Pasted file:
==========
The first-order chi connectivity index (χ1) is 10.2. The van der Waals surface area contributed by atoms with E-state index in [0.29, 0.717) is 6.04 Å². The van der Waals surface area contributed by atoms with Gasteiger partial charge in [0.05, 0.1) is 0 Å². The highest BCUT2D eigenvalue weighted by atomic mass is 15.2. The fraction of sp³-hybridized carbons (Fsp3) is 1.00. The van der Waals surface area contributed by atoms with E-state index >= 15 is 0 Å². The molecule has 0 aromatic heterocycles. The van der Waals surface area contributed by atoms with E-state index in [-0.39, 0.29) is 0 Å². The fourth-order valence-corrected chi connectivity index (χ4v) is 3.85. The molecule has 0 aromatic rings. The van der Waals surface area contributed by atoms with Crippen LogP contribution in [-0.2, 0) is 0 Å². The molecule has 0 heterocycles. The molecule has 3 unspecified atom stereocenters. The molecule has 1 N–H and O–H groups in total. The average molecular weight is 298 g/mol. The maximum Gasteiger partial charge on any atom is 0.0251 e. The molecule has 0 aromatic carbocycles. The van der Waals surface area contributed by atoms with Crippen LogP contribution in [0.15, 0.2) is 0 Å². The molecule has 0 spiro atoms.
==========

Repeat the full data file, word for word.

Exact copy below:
The first-order chi connectivity index (χ1) is 10.2. The van der Waals surface area contributed by atoms with E-state index in [0.29, 0.717) is 6.04 Å². The van der Waals surface area contributed by atoms with Gasteiger partial charge in [0.05, 0.1) is 0 Å². The highest BCUT2D eigenvalue weighted by atomic mass is 15.2. The fraction of sp³-hybridized carbons (Fsp3) is 1.00. The van der Waals surface area contributed by atoms with E-state index >= 15 is 0 Å². The molecule has 0 aromatic heterocycles. The van der Waals surface area contributed by atoms with E-state index in [-0.39, 0.29) is 0 Å². The fourth-order valence-corrected chi connectivity index (χ4v) is 3.85. The molecule has 0 aromatic rings. The van der Waals surface area contributed by atoms with Crippen LogP contribution in [-0.2, 0) is 0 Å². The molecule has 0 heterocycles. The molecule has 3 unspecified atom stereocenters. The molecule has 1 N–H and O–H groups in total. The average molecular weight is 298 g/mol. The maximum Gasteiger partial charge on any atom is 0.0251 e. The molecule has 0 aromatic carbocycles. The van der Waals surface area contributed by atoms with Crippen LogP contribution in [0.15, 0.2) is 0 Å². The molecule has 0 spiro atoms.